Scotland is more sparsely populated than England, with only a shade over 5 million inhabitants, but some of the most spectacular scenery that the UK has to offer. The Scottish Highlands provide an excellent backpacking destination with plenty of rolling hills and beautiful vistas – mountains like Ben Nevis attract thousands of walkers every year. There are ample youth hostels and camp sites, and local facilities for tourists are generally well maintained and well run.

Edinburgh, Scotland’s capital, is an incredibly multicultural city. Being both the centre for tourism in Scotland and home to 4 major universities there are plenty of people of almost every nationality present. It is not uncommon to overhear French, Spanish, German, and Chinese conversations in bars in the city centre.

From Edinburgh Castle to the infamous Ghost Tour, the Walter Scott monument and the Princes Street Gardens, there are plenty of things to see and do in this lively, historic city. Edinburgh also plays host to jazz and fringe festivals throughout the month of August, where you will be able to see a wide range of off-beat entertainment and, most importantly, drink in bars for 24 hours straight!

Glasgow, Scotland largest city and former industrial town, is Scotland’s nightlife and shopping hub. With a range of facilities only rivalled by the largest of English towns, Glasgow is the place to come to spend a few days doing some serious partying and spending some money. Less touristy than Edinburgh but still very popular with visitors, Glasgow is known for its friendly locals and vibrant city centre. The city has experienced extensive regeneration over the past few years.


Like Scotland, Wales is sparsely populated outside of the main cities, and there are huge areas of unspoilt wilderness in the country. From the mountains and valleys of Snowdonia to the famous gorge of Wye you will find a lot of natural beauty within Wales’ borders.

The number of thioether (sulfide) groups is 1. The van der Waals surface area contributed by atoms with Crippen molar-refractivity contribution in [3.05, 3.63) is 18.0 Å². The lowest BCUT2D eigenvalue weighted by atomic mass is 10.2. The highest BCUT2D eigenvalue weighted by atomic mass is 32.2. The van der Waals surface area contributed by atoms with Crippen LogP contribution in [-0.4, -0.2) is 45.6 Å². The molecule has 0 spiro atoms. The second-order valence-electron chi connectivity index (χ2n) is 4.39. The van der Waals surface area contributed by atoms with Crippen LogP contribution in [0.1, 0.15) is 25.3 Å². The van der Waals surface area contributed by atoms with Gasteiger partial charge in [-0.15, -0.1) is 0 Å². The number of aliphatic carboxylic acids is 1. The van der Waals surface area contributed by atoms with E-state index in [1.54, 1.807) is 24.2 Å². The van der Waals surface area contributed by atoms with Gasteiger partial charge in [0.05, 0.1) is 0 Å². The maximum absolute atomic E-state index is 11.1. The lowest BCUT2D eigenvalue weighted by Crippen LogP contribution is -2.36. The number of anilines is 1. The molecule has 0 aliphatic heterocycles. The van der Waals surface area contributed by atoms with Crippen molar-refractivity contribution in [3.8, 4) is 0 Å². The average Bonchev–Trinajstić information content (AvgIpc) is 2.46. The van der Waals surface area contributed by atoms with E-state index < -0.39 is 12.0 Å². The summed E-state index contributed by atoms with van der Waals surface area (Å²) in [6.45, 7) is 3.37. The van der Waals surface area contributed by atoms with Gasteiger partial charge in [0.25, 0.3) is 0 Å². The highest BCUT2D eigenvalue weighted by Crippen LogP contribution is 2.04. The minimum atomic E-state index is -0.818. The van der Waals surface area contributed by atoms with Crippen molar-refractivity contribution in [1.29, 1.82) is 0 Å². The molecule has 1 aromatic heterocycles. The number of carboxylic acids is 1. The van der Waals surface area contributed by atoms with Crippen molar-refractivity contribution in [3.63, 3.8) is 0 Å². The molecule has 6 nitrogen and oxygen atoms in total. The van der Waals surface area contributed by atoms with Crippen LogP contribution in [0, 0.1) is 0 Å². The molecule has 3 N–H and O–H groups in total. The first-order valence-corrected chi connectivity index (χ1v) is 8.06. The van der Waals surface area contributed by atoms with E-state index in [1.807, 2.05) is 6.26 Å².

Particular attractions include: Caernarfon, known for its Medieval castle and walls; Snowdonia National Park, a well run mountain preservation area; and the imposing cliff tops of the Pembrokeshire coastal area.

Capital city Cardiff boasts all the facilities one would expect from a large UK city, and coming a close second Swansea also has an impressive array bars, pubs and clubs.

Northern Ireland

Northern Ireland has sadly received attention in the press for all the wrong reasons. It is, however, a long time since atrocities like Bloody Sunday were committed in the name of a now defunct political cause. What violence still exists is now isolated between rival factions in very specific housing estates in Belfast. There should be no doubts as to safety when travelling to Northern Ireland, and as long as you stay out of the rougher areas of Belfast it is perfectly safe to visit the region’s capital city. In reality it is no more dangerous to visit Belfast than it is to visit some inner-city areas of London.

Some of the more famous attractions include the unusual volcanic geography of the Causeway coast and the charming and artistic county of Derry. Although not a major tourist destination, a short ferry trip will allow you to spend some time in Northern Ireland and could perhaps be incorporated into a visit to the more popular Republic of Ireland.